New Jersey closes in on full-scale sports betting regulation
The New Jersey Assembly and Senate yesterday (Thursday) unanimously passed a bill to allow full-scale sports betting in the US state.
The move comes three weeks after the US Supreme Court voted to overturn the 1992 Professional and Amateur Sports Protection Act (PASPA), in a move that now enables states to individually legalise sports betting
New Jersey headed up the successful bid and is now on the verge of joining Delaware in legalising sports betting, with the bill now being sent to state Governor Phil Murphy for final sign-off.
According to NBC, Dan Bryan, a spokesman for Governor Murphy, said: “He said he wants to act quickly, but the legislation will be subject to the same thorough review that all legislation sent to him for signature is subject to.”
Casinos that opt to offer sports betting face a tax rate of 8.5% while online sports bets will be taxed at 13%.
Operators will not be able to offer internet sport betting services until 30 days after the new laws come into effect.
Prior to passing the bill, legislators made a series of changes, including taking out a provision that would have prohibited any casino or track from offering sports betting services before the bill was signed.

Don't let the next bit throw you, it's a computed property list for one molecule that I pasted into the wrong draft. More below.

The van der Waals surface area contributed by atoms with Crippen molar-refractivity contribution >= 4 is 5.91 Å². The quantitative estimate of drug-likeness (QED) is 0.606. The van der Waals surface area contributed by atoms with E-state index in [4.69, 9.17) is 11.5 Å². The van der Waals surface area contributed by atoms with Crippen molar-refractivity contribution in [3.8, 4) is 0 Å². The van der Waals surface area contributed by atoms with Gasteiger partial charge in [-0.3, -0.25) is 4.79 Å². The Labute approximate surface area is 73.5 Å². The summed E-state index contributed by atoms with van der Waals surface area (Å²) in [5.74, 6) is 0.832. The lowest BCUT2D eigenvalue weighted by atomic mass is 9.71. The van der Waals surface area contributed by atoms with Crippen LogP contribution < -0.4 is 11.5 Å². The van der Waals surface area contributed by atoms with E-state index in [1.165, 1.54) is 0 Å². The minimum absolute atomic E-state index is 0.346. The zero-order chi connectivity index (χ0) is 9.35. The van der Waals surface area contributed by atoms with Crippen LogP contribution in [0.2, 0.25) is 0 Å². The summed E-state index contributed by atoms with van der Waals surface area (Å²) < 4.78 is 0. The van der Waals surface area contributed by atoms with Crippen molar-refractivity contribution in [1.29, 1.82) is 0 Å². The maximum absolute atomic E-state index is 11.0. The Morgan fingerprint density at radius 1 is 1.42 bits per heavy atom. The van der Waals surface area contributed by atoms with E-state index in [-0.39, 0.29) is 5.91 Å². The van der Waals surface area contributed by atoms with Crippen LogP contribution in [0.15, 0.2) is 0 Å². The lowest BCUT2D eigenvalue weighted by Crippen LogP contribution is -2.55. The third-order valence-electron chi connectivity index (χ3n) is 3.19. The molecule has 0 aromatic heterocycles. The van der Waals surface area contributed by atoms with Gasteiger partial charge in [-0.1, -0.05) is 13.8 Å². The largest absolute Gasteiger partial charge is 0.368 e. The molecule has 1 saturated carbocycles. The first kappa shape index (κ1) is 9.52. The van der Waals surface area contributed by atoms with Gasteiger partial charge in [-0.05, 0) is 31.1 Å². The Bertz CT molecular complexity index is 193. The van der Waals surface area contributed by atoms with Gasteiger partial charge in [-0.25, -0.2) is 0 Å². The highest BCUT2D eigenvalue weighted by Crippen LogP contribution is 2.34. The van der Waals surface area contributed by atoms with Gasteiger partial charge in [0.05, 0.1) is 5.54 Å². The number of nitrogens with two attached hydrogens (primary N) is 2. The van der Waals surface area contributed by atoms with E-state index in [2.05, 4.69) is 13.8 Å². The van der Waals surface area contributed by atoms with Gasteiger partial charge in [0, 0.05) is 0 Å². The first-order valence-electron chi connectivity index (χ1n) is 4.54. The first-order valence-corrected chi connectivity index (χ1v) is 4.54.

As a result, some lawmakers believe Monmouth Park racetrack and the Borgata casino in Atlantic City could start taking bets from today.
In addition, a late change to the bill will allow the Golden Nugget in Atlantic City to take sports bets, despite owner, Tilman Fertitta, also owning NBA basketball franchise the Houston Rockets.
The Golden Nugget will be able to offer odds on all sports apart from basketball.
However, despite pleas from various professional sports leagues in the US, the bill does not include integrity measures they had previously requested.
The National Basketball Association (NBA), National Football League (NFL), Major League Baseball (MLB) and golf’s PGA Tour have rallied for bills to feature a clause whereby the leagues receive a share of gambling revenue.
The leagues have said that they require additional funding to expand their anti-corruption efforts now that the US sports betting market is expanding.
In a joint statement, the NBA, MLB and PGA Tour said: “The legislation does not include basic protections to mitigate risks to the integrity of sports and to ensure fairness for New Jersey consumers.
“The bill allows for the creation of non-transparent betting markets that deny sports leagues critical tools to monitor betting activity and conduct integrity investigations.
“Additionally, the bill does not require casinos or the regulator to notify sports leagues of potential match fixing or other improper conduct.”